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Strategies to resist school closures

Strategies to resist school closures 
Including the broader community, building connections between schools threatened with closures, and developing actions to influence decision-makers are important components in any campaign to save neighbourhood schools. The following strategies may be helpful to parents, teachers, and communities resisting school closures.

  1. Make sure the community knows about the closure
    1. Contact all parents at the school. Consider hosting a meeting for parents and other community members.
    2. Use community space to advertise meetings, provide updates, post concerns, recommend actions, and encourage community involvement.
    3. Post large signs or billboards beside schools threatened with closure, alerting the community to the need for action.
    4. Distribute and post handbills drawing attention to the issues.
    5. Submit letters to the editor of the newspaper to generate debate and inform the community.
    6. Hold a forum at the school and include a tour of the school and its classrooms.
    7. Encourage key community figures for comment on the closures at public meetings, in print, and in the press.
    8. Provide updates to radio, TV, and print reporters.
  2. Generate community support and action
    1. Consider a door-to-door blitz in the neighbourhood surrounding the schools to talk about the impact of closing the school, leave a handout with ways to get involved and/or collect signatures on a petition.
    2. Make a presentation to the city council and/or regional district.
    3. Ask neighbourhood businesses to join in campaigning to save the school, post notices, promote petitions, write letters to trustees, and make presentations to the school board and city council.
    4. Invite seniors, young adults, and others without children in school, to join in supporting the campaign.
    5. Include others who will be affected by closures. For example, solicit comment from realtors who understand how important an accessible school is to property values in a community, healthcare and environmental professionals who know the benefits of walking rather than driving to school, child development professionals who can attest to the impact on children of long days and travelling long distances on the bus, social planning professionals who can speak on the role of a neighbourhood school and neighbourhood connections, etc.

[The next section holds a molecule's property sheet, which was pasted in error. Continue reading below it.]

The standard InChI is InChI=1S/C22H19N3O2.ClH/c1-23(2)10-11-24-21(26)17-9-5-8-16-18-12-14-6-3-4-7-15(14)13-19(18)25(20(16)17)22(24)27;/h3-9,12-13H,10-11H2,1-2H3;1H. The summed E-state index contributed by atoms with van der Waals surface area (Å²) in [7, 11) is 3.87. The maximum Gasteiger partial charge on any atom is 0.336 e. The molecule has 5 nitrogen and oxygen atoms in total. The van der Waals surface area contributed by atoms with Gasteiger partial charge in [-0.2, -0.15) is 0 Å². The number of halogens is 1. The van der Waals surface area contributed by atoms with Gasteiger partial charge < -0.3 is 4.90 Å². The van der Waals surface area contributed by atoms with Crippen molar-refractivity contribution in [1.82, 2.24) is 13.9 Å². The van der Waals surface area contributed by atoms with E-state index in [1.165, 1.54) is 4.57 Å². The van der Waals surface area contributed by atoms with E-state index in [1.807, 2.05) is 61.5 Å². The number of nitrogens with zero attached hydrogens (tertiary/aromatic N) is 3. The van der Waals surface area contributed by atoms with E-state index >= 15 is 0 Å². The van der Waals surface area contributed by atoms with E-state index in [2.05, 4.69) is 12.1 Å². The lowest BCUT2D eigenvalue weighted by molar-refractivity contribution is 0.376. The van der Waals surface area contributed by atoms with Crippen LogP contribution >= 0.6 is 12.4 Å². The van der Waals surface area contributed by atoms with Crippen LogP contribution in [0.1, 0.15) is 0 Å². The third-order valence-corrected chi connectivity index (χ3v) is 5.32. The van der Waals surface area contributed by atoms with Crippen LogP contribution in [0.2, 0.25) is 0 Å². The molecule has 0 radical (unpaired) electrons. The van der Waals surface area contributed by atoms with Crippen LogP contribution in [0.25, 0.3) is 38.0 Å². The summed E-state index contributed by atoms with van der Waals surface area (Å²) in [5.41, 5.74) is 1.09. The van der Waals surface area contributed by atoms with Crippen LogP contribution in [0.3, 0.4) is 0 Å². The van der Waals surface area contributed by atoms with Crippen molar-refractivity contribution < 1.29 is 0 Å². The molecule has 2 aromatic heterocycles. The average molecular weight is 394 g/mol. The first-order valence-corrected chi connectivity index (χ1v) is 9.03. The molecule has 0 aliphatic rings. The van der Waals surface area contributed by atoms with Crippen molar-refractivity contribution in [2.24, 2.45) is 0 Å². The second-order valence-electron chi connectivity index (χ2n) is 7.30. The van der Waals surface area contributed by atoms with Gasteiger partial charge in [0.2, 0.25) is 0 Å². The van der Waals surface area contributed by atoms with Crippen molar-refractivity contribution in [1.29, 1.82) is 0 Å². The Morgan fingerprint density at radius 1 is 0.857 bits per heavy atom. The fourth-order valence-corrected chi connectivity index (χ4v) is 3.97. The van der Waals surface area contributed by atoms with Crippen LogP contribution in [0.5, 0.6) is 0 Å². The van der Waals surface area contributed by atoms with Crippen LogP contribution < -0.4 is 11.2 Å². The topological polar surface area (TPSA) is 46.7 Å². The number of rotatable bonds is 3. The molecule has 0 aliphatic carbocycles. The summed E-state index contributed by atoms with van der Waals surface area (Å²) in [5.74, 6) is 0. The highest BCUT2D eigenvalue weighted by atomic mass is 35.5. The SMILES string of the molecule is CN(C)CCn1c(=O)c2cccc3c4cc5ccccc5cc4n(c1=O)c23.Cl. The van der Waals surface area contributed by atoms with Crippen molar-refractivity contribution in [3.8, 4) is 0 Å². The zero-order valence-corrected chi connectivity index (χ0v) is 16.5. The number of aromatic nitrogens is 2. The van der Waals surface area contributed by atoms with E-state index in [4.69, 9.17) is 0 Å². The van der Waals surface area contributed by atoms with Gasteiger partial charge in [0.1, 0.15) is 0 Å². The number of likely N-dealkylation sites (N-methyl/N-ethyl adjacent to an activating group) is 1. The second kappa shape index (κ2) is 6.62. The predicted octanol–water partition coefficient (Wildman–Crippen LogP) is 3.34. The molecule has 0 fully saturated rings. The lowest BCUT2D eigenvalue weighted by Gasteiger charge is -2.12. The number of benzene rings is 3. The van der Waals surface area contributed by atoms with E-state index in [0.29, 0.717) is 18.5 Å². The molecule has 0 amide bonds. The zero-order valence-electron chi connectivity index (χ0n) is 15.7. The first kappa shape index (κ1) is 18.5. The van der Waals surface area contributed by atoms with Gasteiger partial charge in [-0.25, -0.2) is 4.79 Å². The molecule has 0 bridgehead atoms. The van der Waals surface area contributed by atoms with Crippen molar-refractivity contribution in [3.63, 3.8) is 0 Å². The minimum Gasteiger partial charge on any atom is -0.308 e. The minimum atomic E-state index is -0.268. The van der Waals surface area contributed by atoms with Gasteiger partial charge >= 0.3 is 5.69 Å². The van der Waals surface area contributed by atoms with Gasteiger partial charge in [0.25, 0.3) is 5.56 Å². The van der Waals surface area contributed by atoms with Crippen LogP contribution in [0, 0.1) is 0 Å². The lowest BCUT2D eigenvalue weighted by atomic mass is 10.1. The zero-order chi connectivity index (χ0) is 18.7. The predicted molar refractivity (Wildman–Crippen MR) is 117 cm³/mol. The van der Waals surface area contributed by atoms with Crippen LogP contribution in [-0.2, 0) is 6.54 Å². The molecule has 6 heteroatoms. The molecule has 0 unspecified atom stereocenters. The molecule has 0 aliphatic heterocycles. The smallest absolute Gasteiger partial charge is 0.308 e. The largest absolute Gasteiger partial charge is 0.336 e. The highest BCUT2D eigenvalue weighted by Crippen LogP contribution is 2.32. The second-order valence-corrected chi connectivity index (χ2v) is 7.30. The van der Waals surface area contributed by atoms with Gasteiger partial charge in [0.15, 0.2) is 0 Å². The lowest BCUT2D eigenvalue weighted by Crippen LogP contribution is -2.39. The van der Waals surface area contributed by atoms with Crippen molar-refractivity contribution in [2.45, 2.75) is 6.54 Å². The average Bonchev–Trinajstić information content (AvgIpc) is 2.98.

6. Develop an e-mail network of parents and other concerned community members to provide information and quick updates.
  3. Question the need to close schools
    1. Encourage trustee allegiance to the community rather than to outside consultants.
    2. Call on trustees to work with the community on strategies to keep schools open.
    3. Ask trustees to submit a brief, requesting the funding needed to keep schools open, to government.
    4. Ask for full disclosure of school board budget information, including the financial rationale for closing schools, estimated savings, projected increase in transportation costs, details of board budget surpluses that may exist, etc. Draw on expertise in the community.
    5. Catalogue the financial costs downloaded onto parents and potential financial impact on the community when a neighbourhood school is closed.
  4. Build/Reinforce links between schools threatened with closure
    1. Actively avoid being pitted against other schools. This diverts attention from the source of the problem and from the decision-makers responsible.
    2. Share information and build a bond for joint work on resisting closures together.
    3. Consider creating a district-wide coalition to save schools from closure.
    4. Work together to secure and analyze relevant financial information.
    5. Create an e-mail list to share information quickly and develop joint responses.
    6. Build a resource bank, sharing expertise and contacts in communications, financial analysis, community planning, political action, economic development, etc.
  5. Influence the decisions and hold the decision-makers accountable
    1. Invite school trustees and MLAs to travel the distance that students will have to travel every day if the school is closed.
    2. Insist that the trustees, MLA(s), and school board officials meet with the school community to hear firsthand the impact of potential closures.
    3. Ask each trustee and the MLA(s) to report on what they are doing to keep schools in the community open. Post responses publicly and support any genuine efforts.
    4. Lobby by phone, e-mail and in person. Request meetings with trustees and the MLA(s) with delegations representing the various community concerns. Keep track of all requests for meetings and responses. Follow up in writing after all meetings.
    5. Have representatives attend all school board meetings to raise questions, talk with the press, talk with trustees informally, report to contacts network.
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